Over the course of a day, we heard “confirmation” that the current crop of Windows Phone 7 devices will and won’t get the upgrade to Windows Phone 8 “Apollo”, leaving us with more questions than answers. Yet another source suggested that these phones may get a Windows Phone 8-lite, akin to the Windows 7 Starter made for netbook computers. For me, this whole issue of whether or not a device will get an upgrade brings up a discussion worth having in the mobile community; namely, should we expect that our phones will always be kept current with the latest version of the mobile operating system?
Ready the torches and pitchforks, people, as I’m going with a resounding NO! When we purchase a device, we purchase it because after exhaustive research, we’ve found a device that fits our mobile needs. When a software maker such as Google announces a new version of the operating system, sure we may lust after some of the features. After all, Android beam and face unlock are cool, but should we expect that our devices, which are now 6+ months old, mind you, are entitled to the latest version of the OS and all of the features found therein?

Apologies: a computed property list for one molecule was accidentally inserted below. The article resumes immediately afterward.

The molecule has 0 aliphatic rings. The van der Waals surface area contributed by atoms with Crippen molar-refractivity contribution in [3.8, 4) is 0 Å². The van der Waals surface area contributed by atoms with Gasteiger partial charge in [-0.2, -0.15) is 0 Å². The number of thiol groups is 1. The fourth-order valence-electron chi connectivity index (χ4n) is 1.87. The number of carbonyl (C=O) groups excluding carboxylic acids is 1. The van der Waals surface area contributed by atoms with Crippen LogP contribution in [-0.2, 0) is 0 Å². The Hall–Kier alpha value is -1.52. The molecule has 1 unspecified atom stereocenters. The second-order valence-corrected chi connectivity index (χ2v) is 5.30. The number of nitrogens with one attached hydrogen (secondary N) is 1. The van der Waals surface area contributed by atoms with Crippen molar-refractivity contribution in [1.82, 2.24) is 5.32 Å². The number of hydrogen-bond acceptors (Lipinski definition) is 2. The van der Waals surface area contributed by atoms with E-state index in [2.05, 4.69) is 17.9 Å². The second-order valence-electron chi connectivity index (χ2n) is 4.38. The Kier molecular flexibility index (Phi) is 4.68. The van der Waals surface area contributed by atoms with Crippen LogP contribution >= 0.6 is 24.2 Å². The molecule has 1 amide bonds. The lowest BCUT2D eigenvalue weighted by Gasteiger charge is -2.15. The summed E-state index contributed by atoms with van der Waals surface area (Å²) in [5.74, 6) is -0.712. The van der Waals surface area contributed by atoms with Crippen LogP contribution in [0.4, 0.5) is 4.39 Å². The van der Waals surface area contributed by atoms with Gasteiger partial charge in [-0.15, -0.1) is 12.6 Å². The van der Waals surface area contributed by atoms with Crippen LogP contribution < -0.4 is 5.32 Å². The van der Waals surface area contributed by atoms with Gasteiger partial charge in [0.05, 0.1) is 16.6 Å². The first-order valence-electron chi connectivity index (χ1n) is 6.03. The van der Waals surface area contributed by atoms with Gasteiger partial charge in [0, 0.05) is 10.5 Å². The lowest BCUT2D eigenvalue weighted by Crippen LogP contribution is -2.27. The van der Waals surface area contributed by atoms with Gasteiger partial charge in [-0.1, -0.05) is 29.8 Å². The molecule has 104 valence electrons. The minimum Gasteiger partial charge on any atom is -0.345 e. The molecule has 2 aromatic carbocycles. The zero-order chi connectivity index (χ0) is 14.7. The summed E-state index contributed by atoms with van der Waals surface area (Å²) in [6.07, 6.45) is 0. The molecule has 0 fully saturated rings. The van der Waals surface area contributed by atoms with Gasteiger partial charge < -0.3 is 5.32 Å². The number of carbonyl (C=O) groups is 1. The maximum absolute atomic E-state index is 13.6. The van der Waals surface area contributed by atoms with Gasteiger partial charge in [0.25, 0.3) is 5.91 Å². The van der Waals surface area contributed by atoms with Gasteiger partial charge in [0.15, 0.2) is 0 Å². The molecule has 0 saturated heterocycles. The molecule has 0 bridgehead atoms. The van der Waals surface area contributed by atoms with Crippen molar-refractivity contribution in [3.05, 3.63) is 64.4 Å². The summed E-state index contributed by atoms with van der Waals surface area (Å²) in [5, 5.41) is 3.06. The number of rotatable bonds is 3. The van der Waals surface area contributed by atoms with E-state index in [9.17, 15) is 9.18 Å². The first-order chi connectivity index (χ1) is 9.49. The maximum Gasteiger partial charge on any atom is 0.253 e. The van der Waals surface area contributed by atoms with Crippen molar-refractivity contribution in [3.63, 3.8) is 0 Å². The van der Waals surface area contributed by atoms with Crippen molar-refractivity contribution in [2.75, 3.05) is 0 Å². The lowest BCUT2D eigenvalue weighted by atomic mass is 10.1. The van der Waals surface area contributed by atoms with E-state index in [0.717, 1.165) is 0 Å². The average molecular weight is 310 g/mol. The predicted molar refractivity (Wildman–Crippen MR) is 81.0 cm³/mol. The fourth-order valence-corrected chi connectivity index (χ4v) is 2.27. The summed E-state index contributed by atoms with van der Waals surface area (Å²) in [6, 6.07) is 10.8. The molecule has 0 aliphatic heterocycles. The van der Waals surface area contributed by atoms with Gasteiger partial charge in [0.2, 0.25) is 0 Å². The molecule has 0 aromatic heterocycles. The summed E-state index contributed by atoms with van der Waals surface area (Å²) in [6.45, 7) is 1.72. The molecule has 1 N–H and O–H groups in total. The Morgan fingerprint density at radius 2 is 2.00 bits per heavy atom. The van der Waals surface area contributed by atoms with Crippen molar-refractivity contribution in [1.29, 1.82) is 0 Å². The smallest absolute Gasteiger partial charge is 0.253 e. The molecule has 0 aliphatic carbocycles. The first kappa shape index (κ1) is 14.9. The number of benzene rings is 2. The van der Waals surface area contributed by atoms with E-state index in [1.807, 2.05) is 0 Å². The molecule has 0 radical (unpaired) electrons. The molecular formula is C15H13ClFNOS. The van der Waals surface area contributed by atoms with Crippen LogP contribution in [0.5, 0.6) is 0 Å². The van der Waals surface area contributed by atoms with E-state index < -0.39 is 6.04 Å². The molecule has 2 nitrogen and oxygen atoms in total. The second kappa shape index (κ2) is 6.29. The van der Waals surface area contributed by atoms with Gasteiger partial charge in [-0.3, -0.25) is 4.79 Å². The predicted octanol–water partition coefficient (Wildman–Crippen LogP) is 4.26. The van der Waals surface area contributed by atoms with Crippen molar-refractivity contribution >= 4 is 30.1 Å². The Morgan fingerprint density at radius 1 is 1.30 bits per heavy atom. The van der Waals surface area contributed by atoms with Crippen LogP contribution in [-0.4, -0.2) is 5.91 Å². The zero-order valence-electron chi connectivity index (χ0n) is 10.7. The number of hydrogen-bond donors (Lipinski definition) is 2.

Generally, when a new version of a desktop OS is released, the hardware requirements are generally enhanced, as you need more processing power to handle some of the basic features of the OS. Some computers simply can’t run Windows 7 or Mac OSX Lion. If they were allowed to do so, performance and user experience could suffer dramatically. Similarly, I wouldn’t expect the Samsung Behold II, or even the original Galaxy S phones to be upgraded to a full version of Android 4. They simply wouldn’t really be able to handle it. And, before you yell at me for referencing the Behold II, I actually saw one being used out in the wild today. They’re still out there!
I don’t think the average customer cares (or even knows) what version of Android/iOS/Windows Phone they’re running, as long as the device meets their expectation for what they want in a smartphone. When you made the decision to purchase a Galaxy S II or Lumia 900, you did so because these are sleek devices that do everything you need in a smartphone. Sure, the latest and greatest operating system could bring features you need/want to make your life just a little easier or get a little more juice out of your phone, but you ultimately bought it for what it could do today, and it will continue to do that even if it doesn’t get an upgrade.
Of course, that’s just one opinion. I want to hear what you think about upgrade entitlement. Sound off in the comments below.